Posted by Sherry F. Colb
In my Verdict column for this week, I discuss Evans v. Michigan, a Double Jeopardy case pending in the U.S. Supreme Court. The issue in Evans is whether the Fifth Amendment right against being tried more than once for the same crime precludes retrial when a judge, after the close of the State's evidence, grants the defendant's motion for a directed verdict on the basis of the judge's having mistakenly added an additional, non-existent element to the crime to be proved. In my column, I discuss the issue in Evans in the light of the Court's decision in Blueford v. Arkansas last term.
In this post, I want to consider the larger question of whether substance is more or less important to a just system than is process. The Double Jeopardy Clause provides a primarily process-oriented right to criminal defendants, although it may serve substantive values, as I suggest in my column, by preventing an oppressive government agent from repeatedly ignoring proper acquittals until a convicting jury provides the "desired" guilty verdict. The trial itself is a procedural mechanism, but the goal is much more straightforwardly substantive -- to find out the truth of what occurred so that the guilty may be punished, while the innocent are spared.
The criminal trial is not, however, exclusively concerned about the truth. For one thing, the heavy burden that is constitutionally placed on the government's shoulders reflects a willingness to tolerate inaccuracy in the form of acquittal of many guilty people in the service of minimizing the risk of convicting one innocent person. More directly threatening to the truth are evidentiary privileges that keep reliable, relevant evidence from the fact-finder, to serve some extrinsic interest (such as protecting the sanctity and security of private marital communications) and exclusionary criminal procedure rules (such as the Fourth Amendment exclusionary rule). Despite these compromises, however, we would not necessarily say that the trial itself de-prioritizes truth, but only that other values make their way into a process that is itself primarily concerned with uncovering the truth about whether the defendant did or did not commit the crime charged.
I sometimes wonder, though, whether even that much is accurate. The trial is, as a fact-finding procedure, surely superior to old practices such as trial by ordeal. But is it all about learning the truth? Years ago, Professor Dorf asked his constitutional law students the following question: if you could replace trial by jury with a machine that could tell us, with 99.999% certainty, whether or not the defendant is guilty, would you do it? My recollection (admittedly hearsay, another problem in a trial setting) is that many, if not most, students rejected the machine in favor of the jury, notwithstanding the acknowledged fact that juries are not nearly as accurate as the hypothetical machine. For those students (and perhaps for some readers), the trial is preferable to even a more-accurate device for finding out the truth. But how could that be?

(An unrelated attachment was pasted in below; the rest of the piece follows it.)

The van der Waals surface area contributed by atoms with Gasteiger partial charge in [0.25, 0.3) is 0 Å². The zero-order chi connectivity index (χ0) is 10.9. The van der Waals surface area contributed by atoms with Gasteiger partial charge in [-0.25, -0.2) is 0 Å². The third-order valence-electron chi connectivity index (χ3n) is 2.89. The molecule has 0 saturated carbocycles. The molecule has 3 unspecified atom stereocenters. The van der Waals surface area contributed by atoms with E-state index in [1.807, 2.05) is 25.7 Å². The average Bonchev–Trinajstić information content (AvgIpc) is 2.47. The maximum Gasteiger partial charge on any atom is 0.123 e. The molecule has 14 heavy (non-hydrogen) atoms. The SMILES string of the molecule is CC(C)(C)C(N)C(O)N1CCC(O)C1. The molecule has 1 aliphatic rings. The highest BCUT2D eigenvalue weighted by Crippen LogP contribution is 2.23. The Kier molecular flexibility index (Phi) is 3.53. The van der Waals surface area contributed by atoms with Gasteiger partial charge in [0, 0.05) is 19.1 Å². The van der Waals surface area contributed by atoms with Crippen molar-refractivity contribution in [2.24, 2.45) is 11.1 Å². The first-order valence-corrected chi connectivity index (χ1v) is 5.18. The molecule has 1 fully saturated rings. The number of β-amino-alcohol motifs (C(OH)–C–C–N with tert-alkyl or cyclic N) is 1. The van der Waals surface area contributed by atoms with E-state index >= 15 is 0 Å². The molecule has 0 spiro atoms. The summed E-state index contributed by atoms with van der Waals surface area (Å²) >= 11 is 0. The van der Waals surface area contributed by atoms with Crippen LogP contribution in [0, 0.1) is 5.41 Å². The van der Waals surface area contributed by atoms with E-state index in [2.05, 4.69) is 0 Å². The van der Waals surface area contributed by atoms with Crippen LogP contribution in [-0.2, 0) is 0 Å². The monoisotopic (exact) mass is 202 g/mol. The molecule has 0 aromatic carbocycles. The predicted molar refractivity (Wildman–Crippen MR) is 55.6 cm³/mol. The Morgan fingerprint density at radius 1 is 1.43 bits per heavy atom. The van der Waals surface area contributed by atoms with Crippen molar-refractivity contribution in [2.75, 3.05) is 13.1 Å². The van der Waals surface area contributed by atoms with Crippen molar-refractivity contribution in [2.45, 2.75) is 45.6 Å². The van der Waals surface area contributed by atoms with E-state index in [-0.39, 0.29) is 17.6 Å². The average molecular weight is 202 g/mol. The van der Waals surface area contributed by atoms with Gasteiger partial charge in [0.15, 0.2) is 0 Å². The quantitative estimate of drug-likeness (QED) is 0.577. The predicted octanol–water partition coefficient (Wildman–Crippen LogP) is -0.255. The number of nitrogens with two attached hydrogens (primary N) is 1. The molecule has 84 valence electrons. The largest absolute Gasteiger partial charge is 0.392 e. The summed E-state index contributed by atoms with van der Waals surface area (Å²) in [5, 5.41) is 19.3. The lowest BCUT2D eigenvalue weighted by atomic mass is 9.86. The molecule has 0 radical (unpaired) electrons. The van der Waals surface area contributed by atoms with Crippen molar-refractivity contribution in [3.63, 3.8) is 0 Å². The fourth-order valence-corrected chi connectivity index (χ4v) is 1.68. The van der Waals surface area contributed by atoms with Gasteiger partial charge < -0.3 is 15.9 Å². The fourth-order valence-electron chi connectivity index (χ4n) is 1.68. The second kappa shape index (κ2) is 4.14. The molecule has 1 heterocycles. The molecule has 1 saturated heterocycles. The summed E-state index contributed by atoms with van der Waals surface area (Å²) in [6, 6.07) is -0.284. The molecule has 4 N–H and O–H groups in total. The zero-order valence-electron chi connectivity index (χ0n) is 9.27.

One possibility is that students were "fighting the hypo" and imagining that the device wasn't really as accurate as stipulated, and that if this were so, it would be nearly impossible to know about the flaw because the device is, by definition, opaque. If students had truly believed in the accuracy of the device, perhaps they would have come out the other way.
On the other hand, because the jury deliberates in private, we don't really know in any case (or, for that matter, in the run of cases), whether juries are getting things right. We have some sobering evidence suggesting they are not, in the form of DNA exonerations, sometimes many years after eye-witness identifications led to convictions. The absolute preference for juries therefore does seem to prioritize something over the accuracy of outcomes, but what?
I would tentatively identify the "something" as the individual's access to a process in which a group of presumptively uncorrupted individuals who take their job seriously and who themselves could some day be subject to the same process listen to everyone involved (including the defendant, if he or she chooses to testify) and comes to an unbiased conclusion after deliberation. There is something familiar and comforting about the jury process, particularly when compared to a foreign-looking device. For society at large, it "feels better" to have juries deciding guilt and innocence, much in the way that it might feel better to talk to an actual person, rather than a computer robot, when calling a business on the telephone, quite apart from relative efficiency and efficacy.
If I am right about this assessment, however, then there is at least one problem. The innocent person on trial for a crime would probably choose the most accurate fact-finding device rather than risk having a human jury make a mistake. To the extent that many of us prefer a jury, then, even with the accuracy stipulation, I worry that it is because the jury makes us feel good as spectators to criminal justice, regardless of its potential inferiority as a truth-seeking device for innocent defendants. In other words, I wonder whether a preference for process over substance in this context (and maybe in others) does more for the perceived legitimacy of the system (and the comfort with which those who confidently predict they will never fall prey to it) than it does for its efficacy in protecting the innocent from falsely being convicted. In that sense, perhaps, the trial of today does bear some resemblance to trials by ordeal of yesteryear.